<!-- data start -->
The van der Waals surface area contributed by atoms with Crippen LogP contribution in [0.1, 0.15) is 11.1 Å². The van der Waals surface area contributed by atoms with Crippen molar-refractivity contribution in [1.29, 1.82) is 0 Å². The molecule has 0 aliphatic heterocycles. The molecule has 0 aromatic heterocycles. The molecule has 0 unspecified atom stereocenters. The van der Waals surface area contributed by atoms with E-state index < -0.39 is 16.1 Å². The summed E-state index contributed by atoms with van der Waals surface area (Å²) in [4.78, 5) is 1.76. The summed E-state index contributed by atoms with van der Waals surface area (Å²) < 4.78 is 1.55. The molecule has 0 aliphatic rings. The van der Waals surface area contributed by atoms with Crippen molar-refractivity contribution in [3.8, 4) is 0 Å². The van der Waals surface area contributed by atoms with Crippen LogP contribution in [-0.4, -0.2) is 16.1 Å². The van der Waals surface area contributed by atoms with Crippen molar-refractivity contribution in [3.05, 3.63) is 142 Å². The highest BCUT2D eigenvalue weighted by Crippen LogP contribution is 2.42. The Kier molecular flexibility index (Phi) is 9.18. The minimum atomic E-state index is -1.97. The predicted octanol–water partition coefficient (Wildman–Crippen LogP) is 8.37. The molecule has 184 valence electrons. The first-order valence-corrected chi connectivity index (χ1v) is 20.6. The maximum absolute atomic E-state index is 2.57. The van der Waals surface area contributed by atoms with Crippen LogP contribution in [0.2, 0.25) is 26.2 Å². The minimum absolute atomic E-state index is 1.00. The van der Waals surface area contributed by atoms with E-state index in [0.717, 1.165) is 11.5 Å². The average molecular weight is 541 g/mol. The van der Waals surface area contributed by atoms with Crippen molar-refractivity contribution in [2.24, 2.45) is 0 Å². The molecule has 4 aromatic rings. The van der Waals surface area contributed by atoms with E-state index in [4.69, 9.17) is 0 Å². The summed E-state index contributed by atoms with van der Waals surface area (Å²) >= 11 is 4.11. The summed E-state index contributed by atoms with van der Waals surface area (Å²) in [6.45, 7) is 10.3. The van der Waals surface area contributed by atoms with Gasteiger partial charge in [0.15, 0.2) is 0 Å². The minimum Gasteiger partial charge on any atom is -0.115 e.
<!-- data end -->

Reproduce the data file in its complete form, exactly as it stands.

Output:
The van der Waals surface area contributed by atoms with Crippen LogP contribution in [0.1, 0.15) is 11.1 Å². The van der Waals surface area contributed by atoms with Crippen molar-refractivity contribution in [1.29, 1.82) is 0 Å². The molecule has 0 aliphatic heterocycles. The molecule has 0 aromatic heterocycles. The molecule has 0 unspecified atom stereocenters. The van der Waals surface area contributed by atoms with E-state index < -0.39 is 16.1 Å². The summed E-state index contributed by atoms with van der Waals surface area (Å²) in [4.78, 5) is 1.76. The summed E-state index contributed by atoms with van der Waals surface area (Å²) < 4.78 is 1.55. The molecule has 0 aliphatic rings. The van der Waals surface area contributed by atoms with Crippen molar-refractivity contribution in [3.8, 4) is 0 Å². The van der Waals surface area contributed by atoms with Crippen LogP contribution in [-0.4, -0.2) is 16.1 Å². The van der Waals surface area contributed by atoms with Crippen molar-refractivity contribution in [3.05, 3.63) is 142 Å². The highest BCUT2D eigenvalue weighted by Crippen LogP contribution is 2.42. The Kier molecular flexibility index (Phi) is 9.18. The minimum atomic E-state index is -1.97. The predicted octanol–water partition coefficient (Wildman–Crippen LogP) is 8.37. The molecule has 184 valence electrons. The first-order valence-corrected chi connectivity index (χ1v) is 20.6. The maximum absolute atomic E-state index is 2.57. The van der Waals surface area contributed by atoms with Crippen LogP contribution in [0.2, 0.25) is 26.2 Å². The minimum absolute atomic E-state index is 1.00. The van der Waals surface area contributed by atoms with E-state index in [0.717, 1.165) is 11.5 Å². The average molecular weight is 541 g/mol. The van der Waals surface area contributed by atoms with Crippen molar-refractivity contribution in [2.24, 2.45) is 0 Å². The molecule has 4 aromatic rings. The van der Waals surface area contributed by atoms with E-state index in [4.69, 9.17) is 0 Å². The summed E-state index contributed by atoms with van der Waals surface area (Å²) >= 11 is 4.11. The summed E-state index contributed by atoms with van der Waals surface area (Å²) in [6.45, 7) is 10.3. The van der Waals surface area contributed by atoms with Gasteiger partial charge in [0.15, 0.2) is 0 Å². The minimum Gasteiger partial charge on any atom is -0.115 e.